Additionally provided in accordance with the present disclosure is an organic electronic device prepared by a method comprising providing a film comprising: at least one conductive polymer and at least one polymer acid; agitating the film in at least one reagent; placing the film on a heated surface; and forming the organic electronic device, wherein the at least one reagent comprises a reagent acid that is stronger than the polymer acid, and wherein the on/off current ratio of the device comprising the treated film is at least 100 times greater than the on/off current ratio of a device comprising the untreated film.

An electrical device comprising any of the conductive films as described herein is also an embodiment of the present disclosure. Suitable electrical devices include, for example, solar cells, organic thin-film transistors, photodetectors, photovoltaic devices, photoconductors, and organic light emitting diodes.

It is to be understood that both the foregoing general description and the following detailed description are exemplary and explanatory only and are not restrictive of the invention, as claimed.

The accompanying drawings, which are incorporated in and constitute a part of this specification, illustrate embodiments of the invention and, together with the description, serve to explain the principles of the invention.

FIG. 1 illustrates a post-processing treatment of the conducting polymer film, in accordance with an embodiment.

FIG. 2 shows a current/voltage graph for a film before post-processing treatment.

FIG. 3 shows a current/voltage graph of a film after post-processing treatment, in accordance with an embodiment.

FIG. 4 shows the effect of post-processing treatment on ultraviolet-visible-near-infra-red spectroscopy of a conductive polymer film (402 refers to before treatment and 402 refers to after treatment), according to one embodiment.

FIG. 5 illustrates the effect of post-processing treatment on variable temperature conductivity measurements of a conductive polymer film, according to one embodiment.

FIG. 6 illustrates the effect of post-processing treatment on the X-ray photoemission spectroscopy of a conducive polymer film, according to one embodiment.

FIG. 7 illustrates the effect of post-processing treatment on the electrodes in a thin film transistor (TFT) made from conductive polymers, according to an embodiment.

FIGS. 8A and 8B illustrates the design of a thin film transistor built using a conductive polymer film, according to an embodiment.

FIG. 9 illustrates the structure of a conductive polymer film before post-processing treatment.

FIG. 10 illustrates the structure of a same conductive polymer film depicted in FIG. 9 after post-processing treatment, in accordance with an embodiment.

FIGS. 11A and 11B illustrate the current density-voltage characteristics of organic solar cells with post-processing treated and untreated conducting polymer electrodes.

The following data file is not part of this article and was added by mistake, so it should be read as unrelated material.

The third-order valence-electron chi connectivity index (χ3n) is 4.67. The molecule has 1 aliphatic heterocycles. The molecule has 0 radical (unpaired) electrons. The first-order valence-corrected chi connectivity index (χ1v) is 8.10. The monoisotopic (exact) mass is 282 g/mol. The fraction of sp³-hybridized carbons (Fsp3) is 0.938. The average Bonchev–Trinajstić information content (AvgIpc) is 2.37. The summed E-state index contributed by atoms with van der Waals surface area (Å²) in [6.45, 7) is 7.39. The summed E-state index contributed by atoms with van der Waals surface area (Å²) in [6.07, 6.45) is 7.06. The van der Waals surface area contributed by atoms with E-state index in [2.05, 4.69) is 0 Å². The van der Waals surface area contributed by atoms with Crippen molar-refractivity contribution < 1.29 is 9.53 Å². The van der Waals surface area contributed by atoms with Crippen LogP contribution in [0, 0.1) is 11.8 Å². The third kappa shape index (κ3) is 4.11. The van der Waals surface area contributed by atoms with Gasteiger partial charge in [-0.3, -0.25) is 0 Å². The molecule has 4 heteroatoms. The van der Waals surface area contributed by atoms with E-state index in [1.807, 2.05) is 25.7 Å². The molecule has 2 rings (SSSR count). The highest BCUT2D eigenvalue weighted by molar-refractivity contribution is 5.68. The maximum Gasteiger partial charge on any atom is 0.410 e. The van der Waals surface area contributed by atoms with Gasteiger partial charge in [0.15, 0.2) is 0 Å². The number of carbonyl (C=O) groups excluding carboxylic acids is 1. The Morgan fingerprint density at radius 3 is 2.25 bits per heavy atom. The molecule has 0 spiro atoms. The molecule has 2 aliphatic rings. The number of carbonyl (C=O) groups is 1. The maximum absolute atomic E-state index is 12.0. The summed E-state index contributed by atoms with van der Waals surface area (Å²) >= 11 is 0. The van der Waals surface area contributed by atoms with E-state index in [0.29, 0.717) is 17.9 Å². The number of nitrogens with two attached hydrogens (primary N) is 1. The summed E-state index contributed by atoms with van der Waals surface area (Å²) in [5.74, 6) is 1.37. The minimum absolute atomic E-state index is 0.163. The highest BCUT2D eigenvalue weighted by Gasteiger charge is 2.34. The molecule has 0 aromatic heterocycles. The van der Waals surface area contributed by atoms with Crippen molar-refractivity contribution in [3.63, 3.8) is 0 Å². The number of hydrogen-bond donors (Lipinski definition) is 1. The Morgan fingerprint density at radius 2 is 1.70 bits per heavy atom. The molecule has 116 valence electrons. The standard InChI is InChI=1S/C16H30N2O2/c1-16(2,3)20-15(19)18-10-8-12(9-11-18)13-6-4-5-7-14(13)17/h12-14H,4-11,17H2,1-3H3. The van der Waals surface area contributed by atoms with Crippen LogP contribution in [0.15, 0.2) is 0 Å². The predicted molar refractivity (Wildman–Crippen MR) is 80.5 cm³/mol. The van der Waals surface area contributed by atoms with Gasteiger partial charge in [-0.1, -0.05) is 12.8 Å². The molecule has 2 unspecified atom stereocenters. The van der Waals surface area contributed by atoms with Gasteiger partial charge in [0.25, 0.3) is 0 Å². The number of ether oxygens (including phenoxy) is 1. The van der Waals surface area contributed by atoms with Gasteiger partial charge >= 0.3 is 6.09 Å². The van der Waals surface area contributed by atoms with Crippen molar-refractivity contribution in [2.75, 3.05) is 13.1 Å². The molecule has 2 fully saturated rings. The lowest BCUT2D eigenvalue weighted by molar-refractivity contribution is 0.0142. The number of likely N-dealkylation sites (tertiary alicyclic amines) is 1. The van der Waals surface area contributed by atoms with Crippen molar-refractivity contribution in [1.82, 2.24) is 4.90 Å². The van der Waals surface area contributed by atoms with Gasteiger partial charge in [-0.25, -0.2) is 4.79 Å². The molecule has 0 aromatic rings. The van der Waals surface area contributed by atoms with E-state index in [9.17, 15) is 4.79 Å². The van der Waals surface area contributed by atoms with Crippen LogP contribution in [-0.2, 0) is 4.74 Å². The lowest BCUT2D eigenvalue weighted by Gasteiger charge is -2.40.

Reference will now be made in detail to exemplary embodiments of the present disclosure, examples of which are illustrated in the accompanying drawings. Wherever possible, the same reference numbers will be used throughout the drawings to refer to the same or like parts.

In accordance with some embodiments, an organic based film is first prepared by a pre-processing method and is then treated by being subjected to solvent exposure.

FIG. 1 illustrates a post-processing treatment 100, in accordance with an embodiment. In step 102, a conductive polymer film is provided for post-processing treatment and in steps 104 and 106, the conductive polymer film is treated to improve its conductivity. The conductive polymer film can, for example, result from a pre-processing during which a conductive polymer is doped with a polymer acid. In various embodiments, the conductive polymer includes a water dispersible polymer acid such that the conductive polymer can be processed from dispersion.

Suitable conductive polymers include, for example, polyaniline (PANI), poly(ethylene dioxythiophene) (PEDOT) and polypyrrole. Further, the conductive polymer can be doped with a polymer acid. The polymer acid can be, for example, poly(2-acrylamido-2-methyl-l-propanesulfonic acid) (PAAMPSA) or poly(styrene sulfonate) (PSS). In some embodiments, PANI can be prepared by oxidatively polymerizing aniline monomers in the presence of a polymeric acid dopant. In some embodiments, PAAMPSA, can be synthesized via conventional free-radical polymerization and atom transfer radical polymerization. Subsequently, the pre-processing performs aniline polymerization in the presence of PAAMPSA, which yields water dispersible, conductive PANI-PAAMPSA. Other embodiments of the present disclosure utilize a film comprising PEDOT and PSS.

In some embodiments, the pre-processing also includes patterning the prepared conductive polymer film in the form required for a specific electronic device. For example, in some embodiments, the pre-processing includes creating a PANI-PAAMPSA electrode by drop-casting from the PANI-PAAMPSA aqueous dispersion. In some embodiments, a patterning technique, e.g., stamp-and-spin-cast, is used to fabricate bottom-contact thin-film transistors with PANI electrodes.

Generally, solution processable conductive polymers lack the electrical conductivity necessary for a range of applications. In order to increase their conductivity, various embodiments further treat the provided conductive polymer film though steps 104 and 106.